Being aware of key trends in the signage and printing industry will help printers identify profitable solutions they can add to their businesses. But printers need to combine these elements with the awareness of the evolving role of Print Service Providers (PSP’s) in partnering with customers. This article appears in Sign Africa Journal.
1. Textile Printing And Home Décor
The global printed textile market is huge, estimated at 32 billion square metres of output annually. According to Smither’s Pira’s report, the value of the worldwide décor and laminate print market in 2017 was over R205 billion and this will grow by an annual average growth rate of around 4% to 2022, when it will be worth R254 billion.
Smither’s Pira also states that with the wide use of online travel review sites, hotels are increasingly keen to deliver a fresh experience. A ‘TripAdvisor effect’ has been identified, with the claim it reduces the hotel renovation cycle from every seven years to every five years, consequently boosting the market for printed décor.
Home décor decorative applications are endless, think: wall coverings and decals, window coverings, cushion covers, canvases and much more. Home owners want something unique, and printers have the technology to do that.
Customisation also extends to T-shirt printing. An additional solution is to offer a web-to-print service, where buyers upload their own unique image to be printed onto a garment on demand.
2. Sublimated Décor
Jimmy Lamb from Sawgrass said there are many opportunities to offer sublimated products meant for turning a house into a home. ‘You can use systems to decorate baby and throw blankets, sequin pillows and faux-textured pillow cases, welcome mats, hand towels, key and jacket hangers, and many other items people will love to have in their homes – or give as gifts.’
With home décor, there is a demand for personalisation, which gives you the opportunity to set premium prices. ‘It costs little to add a name or photo to a product, but customers pay more for the value delivered,’ said Lamb.
Born between 1981-1996, Millennials require customisation, are experience seekers and love having something that’s unique. They are also social media savvy and enjoy sharing positive experiences with network peers. Brands must reflect how these consumers want to be seen as individuals.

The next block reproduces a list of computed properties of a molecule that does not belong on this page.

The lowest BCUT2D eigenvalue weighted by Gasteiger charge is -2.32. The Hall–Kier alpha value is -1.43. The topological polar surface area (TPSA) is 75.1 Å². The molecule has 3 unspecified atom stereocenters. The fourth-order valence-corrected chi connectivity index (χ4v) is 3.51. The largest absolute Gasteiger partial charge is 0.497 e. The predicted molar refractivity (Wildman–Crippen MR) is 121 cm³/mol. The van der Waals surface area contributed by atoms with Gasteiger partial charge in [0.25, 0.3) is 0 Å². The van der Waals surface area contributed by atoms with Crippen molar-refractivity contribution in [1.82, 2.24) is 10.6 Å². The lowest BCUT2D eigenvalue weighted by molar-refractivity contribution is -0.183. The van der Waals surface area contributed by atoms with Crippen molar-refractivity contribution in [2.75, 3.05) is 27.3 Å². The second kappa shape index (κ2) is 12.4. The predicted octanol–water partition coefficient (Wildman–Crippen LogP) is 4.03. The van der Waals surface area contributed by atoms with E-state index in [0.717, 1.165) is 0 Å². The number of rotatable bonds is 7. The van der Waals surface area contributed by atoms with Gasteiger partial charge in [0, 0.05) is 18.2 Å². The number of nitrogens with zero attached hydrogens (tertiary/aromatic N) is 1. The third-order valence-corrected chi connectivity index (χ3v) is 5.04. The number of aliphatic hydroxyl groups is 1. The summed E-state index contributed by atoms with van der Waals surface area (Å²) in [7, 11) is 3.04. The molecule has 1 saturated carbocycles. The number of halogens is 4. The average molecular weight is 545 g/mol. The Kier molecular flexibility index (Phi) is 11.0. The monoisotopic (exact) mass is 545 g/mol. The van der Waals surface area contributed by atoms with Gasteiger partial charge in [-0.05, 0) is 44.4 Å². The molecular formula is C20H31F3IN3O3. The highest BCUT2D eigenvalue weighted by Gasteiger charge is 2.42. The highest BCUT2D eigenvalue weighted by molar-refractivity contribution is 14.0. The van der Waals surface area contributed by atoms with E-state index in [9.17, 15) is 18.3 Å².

They also want to stand out and want prints done yesterday. This is fuelled by social media and having things at our fingertips. Take music as a simple example of instant gratification: now one can download a song right after hearing it on the radio. We can apply this to print. ‘The average age of print buyers has decreased, with buyers in their mid-twenties expecting results immediately, because they are getting that instant gratification in other forms of technology,’ said Ryan Miles, Managing Director, Heidelberg Graphic Systems Southern Africa. ‘The advance in technology available to printers has allowed for the meeting of these demands, as well as to cater for new trends, such as personalisation and differentiation.’
Printers are seeing the benefits of digital printing, such as speed, which allows for targeted campaigns and ‘real time’ packaging that allows products to go from design to shelf overnight. Another benefit is unique, customised packaging that stands out and gets brands noticed — key to targeting Millennials.
Digital printing is the ideal opportunity to create packaging to target modern consumers, providing the following benefits:
– Event specific: printers can capitalise on moments of social consciousness what consumers are talking about right now.
– Social responsibility and cause: an example of this is Amarula’s #NameThemSaveThem campaign, printed by SA Litho Label Printers. A special edition of 400,000 unique Amarula bottles, representing the same remaining number of the endangered African elephant, was released with labels individualised by HP Indigo digital print and HP SmartStream Mosaic variable design technology.